Above: Jasper Sharp, author of Behind the Pink Curtain; the Alamo Drafthouse; Sean Donnelly (blue shirt), director of doc I Think We're Alone Now; Rian Johnson (glasses), director of The Brothers Bloom; Devin Faraci (glasses and beard), writer, CHUD.com, in the midst of debate; Jay Slater, English writer, ready to resolve a debate by boxing.
What qualifies a mainstream comedy like The Brothers Bloom to screen at Fantastic Fest, a festival reknowned for its horror, science fiction, fantasy, and other hard-core genre entries? One answer might be: 'Because co-founder Harry Knowles said so,' but even Knowles wondered if the film belonged in the program. The better answer might be: 'Why the heck not?' The best film festivals in the world are programmed by knowledgeable people who are passionate about presenting films they love to audiences who are eager to discover great new work.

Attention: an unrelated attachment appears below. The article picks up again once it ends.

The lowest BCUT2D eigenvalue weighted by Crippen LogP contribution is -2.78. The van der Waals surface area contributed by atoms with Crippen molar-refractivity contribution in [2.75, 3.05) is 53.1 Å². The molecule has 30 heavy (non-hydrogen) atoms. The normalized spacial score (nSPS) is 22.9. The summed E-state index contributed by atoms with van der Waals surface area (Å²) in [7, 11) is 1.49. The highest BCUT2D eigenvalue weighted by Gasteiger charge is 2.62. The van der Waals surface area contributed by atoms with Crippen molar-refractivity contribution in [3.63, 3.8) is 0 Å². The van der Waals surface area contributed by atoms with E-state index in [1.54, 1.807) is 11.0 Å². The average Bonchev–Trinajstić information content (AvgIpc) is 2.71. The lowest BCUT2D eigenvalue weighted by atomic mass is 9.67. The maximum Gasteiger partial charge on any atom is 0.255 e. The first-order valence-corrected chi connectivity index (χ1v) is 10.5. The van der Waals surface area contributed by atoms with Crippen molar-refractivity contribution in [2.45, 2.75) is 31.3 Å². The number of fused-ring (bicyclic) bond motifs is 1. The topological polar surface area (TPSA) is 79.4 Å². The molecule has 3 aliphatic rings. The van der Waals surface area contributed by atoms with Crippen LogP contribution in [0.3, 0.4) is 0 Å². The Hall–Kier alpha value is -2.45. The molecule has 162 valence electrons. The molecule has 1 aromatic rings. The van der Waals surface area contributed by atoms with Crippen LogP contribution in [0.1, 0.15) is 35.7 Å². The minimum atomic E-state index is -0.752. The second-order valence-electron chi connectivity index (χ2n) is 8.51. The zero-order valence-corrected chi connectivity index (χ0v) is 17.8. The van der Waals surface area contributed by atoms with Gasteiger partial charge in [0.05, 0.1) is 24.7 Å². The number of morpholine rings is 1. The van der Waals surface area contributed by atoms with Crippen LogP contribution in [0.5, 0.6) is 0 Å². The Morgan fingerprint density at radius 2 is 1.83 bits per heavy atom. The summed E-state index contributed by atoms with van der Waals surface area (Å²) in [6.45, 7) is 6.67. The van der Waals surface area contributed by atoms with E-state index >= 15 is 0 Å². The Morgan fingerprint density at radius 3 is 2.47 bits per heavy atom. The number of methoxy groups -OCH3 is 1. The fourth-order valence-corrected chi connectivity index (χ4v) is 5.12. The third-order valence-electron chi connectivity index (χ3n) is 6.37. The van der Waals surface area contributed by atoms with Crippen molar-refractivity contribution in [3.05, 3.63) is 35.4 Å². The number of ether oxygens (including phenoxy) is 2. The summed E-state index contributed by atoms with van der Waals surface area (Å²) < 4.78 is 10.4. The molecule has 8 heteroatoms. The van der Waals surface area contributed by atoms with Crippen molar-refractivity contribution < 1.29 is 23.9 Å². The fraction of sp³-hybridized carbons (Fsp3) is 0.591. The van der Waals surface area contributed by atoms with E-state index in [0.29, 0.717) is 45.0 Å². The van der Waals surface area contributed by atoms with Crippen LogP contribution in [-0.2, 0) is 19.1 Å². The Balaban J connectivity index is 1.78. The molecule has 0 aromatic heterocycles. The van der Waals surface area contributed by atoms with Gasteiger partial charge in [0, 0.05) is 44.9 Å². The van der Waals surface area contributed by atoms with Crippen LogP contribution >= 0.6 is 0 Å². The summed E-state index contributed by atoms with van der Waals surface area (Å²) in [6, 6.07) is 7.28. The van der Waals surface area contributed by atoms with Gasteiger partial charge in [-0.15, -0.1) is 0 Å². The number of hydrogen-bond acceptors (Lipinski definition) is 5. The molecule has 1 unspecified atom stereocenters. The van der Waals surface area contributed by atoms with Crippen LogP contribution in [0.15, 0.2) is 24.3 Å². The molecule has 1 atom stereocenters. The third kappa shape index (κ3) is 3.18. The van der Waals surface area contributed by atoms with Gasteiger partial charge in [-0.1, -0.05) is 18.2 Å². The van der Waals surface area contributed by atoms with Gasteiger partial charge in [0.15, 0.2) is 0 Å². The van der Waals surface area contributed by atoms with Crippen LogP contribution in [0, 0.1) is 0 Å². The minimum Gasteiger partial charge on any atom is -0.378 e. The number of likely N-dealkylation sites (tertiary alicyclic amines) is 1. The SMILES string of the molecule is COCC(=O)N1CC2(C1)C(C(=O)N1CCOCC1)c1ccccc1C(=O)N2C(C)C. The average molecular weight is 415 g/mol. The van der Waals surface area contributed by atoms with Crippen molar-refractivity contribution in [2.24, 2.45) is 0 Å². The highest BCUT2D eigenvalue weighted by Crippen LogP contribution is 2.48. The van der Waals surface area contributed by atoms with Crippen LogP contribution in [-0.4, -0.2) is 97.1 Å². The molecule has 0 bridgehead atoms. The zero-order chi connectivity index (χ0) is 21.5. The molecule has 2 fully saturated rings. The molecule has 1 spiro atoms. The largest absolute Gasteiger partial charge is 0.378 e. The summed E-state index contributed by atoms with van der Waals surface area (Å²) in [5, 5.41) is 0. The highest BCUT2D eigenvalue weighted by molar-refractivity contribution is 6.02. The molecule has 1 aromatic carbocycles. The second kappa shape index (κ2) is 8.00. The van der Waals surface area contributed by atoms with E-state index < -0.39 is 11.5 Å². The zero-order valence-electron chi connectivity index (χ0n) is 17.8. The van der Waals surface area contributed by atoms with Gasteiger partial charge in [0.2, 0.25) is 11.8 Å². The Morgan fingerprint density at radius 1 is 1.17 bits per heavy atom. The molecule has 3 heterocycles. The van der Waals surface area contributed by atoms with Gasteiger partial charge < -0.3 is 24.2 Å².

In his introduction to the film, which was presented as the first "secret screening" of the festival (titles not revealed in advance; the shows always sell out anyway) on Tuesday evening, Knowles expressed his conviction that writer/director Rian Johnson "creates his own worlds." Certainly there are fairy-tale aspects to Johnson's featherweight con man tale, but I doubt anyone present really cared if the film "belonged" at the festival or not. The steady stream of visual gags drew near constant laughter, though I agree with James Rocchi that the film drags too long and, for me, edged too far into sentimental obscurity. The Brothers Bloom opens wide in January.
My screening day began with horror thriller Donkey Punch, a conventional yet refreshingly hard-edged dive into depravity that could be summed up as "threesomes never end well for anybody," a modern updating of the 80s slasher film notion that sexually active teens must pay for their sins by dying in repulsive ways. It's due for limited release in January.